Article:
Today we finally installed something we’ve been wanting for close to a year: a propane accessory “Tee” adapter and hose. Now that it’s done, we wish we hadn’t waited so long!
Up until now, our portable Weber grill relied on 16 oz. disposable propane cylinders (pictured above). While these were relatively inexpensive (around $6 for a 2-pack) we felt horrible throwing the empty cylinders in the trash all the time. Our goal was to run our BBQ grill from the large propane tank built into Rover… the same tank that runs the furnace, water heater, and stove (although in reality we rarely use propane for heat or hot water since we also have electric heat and hot water capabilities).
We ordered a Camco propane “tee” connector and hose for less than $60 and installing it was a breeze. A “tee” is a splitter… gas enters one connection, and exits through two different connections, one for the RV and one for the grill.
There are a few different models and it’s often not clear which one does what. This one is for high pressure gas, and installs before the propane regulator on the motorhome. There are others that use low pressure and go after the regulator. Some let you hook up a second large propane tank to the RV so you can run your heater, stove, and water heater without having to drive the RV to a propane refill station.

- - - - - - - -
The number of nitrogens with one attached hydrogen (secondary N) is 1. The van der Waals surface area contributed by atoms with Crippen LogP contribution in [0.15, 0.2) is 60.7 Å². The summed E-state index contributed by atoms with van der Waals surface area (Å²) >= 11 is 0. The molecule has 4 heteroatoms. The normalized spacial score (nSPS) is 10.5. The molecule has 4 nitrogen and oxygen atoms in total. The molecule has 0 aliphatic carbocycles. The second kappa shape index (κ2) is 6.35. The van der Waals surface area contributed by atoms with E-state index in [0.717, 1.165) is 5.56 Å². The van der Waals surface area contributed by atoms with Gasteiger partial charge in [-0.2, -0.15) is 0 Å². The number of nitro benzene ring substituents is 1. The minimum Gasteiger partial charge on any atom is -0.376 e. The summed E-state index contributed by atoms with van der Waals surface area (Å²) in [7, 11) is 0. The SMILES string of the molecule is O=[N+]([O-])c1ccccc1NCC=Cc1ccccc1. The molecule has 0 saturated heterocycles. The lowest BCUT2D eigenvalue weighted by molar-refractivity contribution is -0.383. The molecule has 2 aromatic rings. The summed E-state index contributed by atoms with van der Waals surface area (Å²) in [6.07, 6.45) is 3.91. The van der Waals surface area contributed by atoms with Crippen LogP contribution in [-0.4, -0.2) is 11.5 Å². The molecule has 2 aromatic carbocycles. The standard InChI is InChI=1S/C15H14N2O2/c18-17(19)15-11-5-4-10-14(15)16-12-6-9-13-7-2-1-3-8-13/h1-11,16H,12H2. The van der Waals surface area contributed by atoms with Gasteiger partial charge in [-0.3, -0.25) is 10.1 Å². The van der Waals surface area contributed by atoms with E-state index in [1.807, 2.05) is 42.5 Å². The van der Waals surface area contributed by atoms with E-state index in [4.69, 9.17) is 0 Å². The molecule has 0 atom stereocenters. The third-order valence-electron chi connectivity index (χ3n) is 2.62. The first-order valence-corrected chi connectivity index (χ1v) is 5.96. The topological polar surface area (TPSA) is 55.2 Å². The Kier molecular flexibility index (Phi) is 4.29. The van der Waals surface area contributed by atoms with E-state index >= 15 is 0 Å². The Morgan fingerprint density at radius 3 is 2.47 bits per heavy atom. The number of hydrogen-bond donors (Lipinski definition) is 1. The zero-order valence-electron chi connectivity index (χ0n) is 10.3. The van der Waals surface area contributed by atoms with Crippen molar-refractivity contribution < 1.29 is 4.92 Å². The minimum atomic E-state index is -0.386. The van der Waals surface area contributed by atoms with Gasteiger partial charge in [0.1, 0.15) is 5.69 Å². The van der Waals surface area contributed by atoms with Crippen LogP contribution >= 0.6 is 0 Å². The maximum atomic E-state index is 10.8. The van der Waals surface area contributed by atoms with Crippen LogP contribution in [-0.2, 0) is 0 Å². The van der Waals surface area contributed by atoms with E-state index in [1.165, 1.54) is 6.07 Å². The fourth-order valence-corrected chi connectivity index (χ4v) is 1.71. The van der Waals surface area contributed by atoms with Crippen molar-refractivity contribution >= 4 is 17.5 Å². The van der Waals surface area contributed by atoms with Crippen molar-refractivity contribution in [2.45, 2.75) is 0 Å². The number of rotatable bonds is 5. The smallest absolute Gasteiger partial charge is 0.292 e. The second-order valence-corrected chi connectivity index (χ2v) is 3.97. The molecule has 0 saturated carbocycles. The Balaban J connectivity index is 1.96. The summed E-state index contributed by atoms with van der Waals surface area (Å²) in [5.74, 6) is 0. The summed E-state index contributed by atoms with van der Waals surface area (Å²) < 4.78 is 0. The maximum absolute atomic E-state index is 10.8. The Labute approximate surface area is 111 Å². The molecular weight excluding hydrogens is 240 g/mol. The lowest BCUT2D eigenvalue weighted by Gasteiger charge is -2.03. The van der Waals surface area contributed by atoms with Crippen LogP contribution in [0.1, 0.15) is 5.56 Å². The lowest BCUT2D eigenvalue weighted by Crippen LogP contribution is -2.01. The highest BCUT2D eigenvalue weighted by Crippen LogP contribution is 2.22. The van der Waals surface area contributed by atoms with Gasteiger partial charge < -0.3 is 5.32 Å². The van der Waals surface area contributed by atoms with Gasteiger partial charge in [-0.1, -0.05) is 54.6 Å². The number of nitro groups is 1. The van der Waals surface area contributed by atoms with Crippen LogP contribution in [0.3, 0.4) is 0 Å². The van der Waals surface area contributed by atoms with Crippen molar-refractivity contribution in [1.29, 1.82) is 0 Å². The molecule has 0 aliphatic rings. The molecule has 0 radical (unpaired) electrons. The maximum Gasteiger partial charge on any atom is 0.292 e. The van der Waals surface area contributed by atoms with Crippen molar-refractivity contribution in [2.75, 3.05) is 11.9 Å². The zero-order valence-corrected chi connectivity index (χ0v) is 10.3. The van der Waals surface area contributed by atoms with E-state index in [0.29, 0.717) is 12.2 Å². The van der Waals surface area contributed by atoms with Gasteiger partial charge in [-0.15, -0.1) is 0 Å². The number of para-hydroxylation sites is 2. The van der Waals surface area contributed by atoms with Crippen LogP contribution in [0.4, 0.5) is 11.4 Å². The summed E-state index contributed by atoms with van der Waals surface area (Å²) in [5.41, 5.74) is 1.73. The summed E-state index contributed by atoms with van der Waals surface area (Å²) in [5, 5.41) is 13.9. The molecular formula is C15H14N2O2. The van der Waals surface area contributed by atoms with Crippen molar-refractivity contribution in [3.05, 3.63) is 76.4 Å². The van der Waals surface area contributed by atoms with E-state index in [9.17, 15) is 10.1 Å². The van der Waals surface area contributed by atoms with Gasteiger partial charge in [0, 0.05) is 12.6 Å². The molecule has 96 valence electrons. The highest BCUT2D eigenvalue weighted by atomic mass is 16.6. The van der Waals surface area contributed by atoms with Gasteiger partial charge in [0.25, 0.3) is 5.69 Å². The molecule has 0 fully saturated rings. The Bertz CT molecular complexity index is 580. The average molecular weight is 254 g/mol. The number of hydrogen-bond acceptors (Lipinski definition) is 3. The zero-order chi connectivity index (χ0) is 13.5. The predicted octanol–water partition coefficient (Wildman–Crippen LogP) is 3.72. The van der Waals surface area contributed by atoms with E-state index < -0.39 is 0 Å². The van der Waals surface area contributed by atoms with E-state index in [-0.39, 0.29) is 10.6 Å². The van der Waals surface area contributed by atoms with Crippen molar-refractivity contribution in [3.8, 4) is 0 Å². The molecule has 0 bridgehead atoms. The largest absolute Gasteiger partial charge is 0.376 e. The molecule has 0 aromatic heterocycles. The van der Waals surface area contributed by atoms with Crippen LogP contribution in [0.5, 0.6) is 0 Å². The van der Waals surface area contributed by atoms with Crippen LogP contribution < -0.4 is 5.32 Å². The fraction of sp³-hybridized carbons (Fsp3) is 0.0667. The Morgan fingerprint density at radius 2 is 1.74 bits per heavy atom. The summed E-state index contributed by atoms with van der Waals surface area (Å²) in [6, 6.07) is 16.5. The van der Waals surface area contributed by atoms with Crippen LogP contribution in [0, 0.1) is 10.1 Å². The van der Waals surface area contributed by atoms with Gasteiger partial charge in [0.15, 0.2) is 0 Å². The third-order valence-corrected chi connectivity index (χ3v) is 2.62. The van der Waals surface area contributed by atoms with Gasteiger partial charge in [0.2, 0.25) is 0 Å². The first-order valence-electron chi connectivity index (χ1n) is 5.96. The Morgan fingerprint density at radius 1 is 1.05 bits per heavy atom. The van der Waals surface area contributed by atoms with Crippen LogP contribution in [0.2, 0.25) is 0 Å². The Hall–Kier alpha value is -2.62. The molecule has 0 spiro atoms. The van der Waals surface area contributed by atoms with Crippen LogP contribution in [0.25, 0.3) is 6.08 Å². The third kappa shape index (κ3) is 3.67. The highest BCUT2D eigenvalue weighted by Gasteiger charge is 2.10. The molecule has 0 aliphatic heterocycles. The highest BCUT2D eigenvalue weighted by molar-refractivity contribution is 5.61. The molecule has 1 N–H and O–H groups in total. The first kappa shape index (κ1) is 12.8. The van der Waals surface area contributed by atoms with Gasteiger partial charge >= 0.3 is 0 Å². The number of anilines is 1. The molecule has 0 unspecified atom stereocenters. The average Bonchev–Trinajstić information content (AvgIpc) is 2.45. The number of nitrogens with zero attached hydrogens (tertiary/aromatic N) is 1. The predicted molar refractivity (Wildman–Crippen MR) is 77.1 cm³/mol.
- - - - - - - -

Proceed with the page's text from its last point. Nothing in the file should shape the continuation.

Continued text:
Of course the very first step is to turn off the propane via the knob on the tank! After that I removed the plastic cover (pictured above) over the motorhome’s propane regulator. It was held in place by two plastic pins, so removal was trivial.
Once removed, the regulator is accessible (pictured above). Its purpose is to control the flow of propane from the tank into the motorhome by lowering the pressure to the amount needed by the furnace, water heater, and stove. The Weber grill has its own regulator and needs high pressure gas, which is why we’re installing the tee before the RV regulator.
Using a wrench and turning clockwise (backwards from a normal connection) I unscrewed the regulator from the propane on/off knob. The existing connection had an arrow indicating which direction to turn to tighten, so it was easy to tell that it was reverse threaded.
The tee connector was inserted between the two existing connectors (on/off knob and regulator) and both ends were screwed back on and tightened (pictured above). To test for leaks I sprayed some dishwashing foam around the connections and turned on the gas. No bubbles means no leaks! We also tested the cooktop inside the RV and it was still working fine.
The last step before grilling could begin was to hook up the included 12-foot accessory hose. One end screws onto the “spare” port on the tee adapter (shown above). I also re-installed the regulator cover (not pictured here). Since the regulator is further to the right than before, the plastic pins no longer line up with the holes, so I used cable zip ties to secure the cover.
The other end of the hose screws onto the grill’s regulator (pictured above), exactly where the 16 oz. bottles used to screw in. Another quick test confirmed that the grill was working as expected.
We’re now ready to start grilling and stop filling landfills with empty propane canisters! The installation was much faster than I expected, maybe 15–20 minutes total. If you’re interested in picking one up for your RV, here’s a link to the one we bought:
Amazon Link: http://amzn.to/1O1n7VC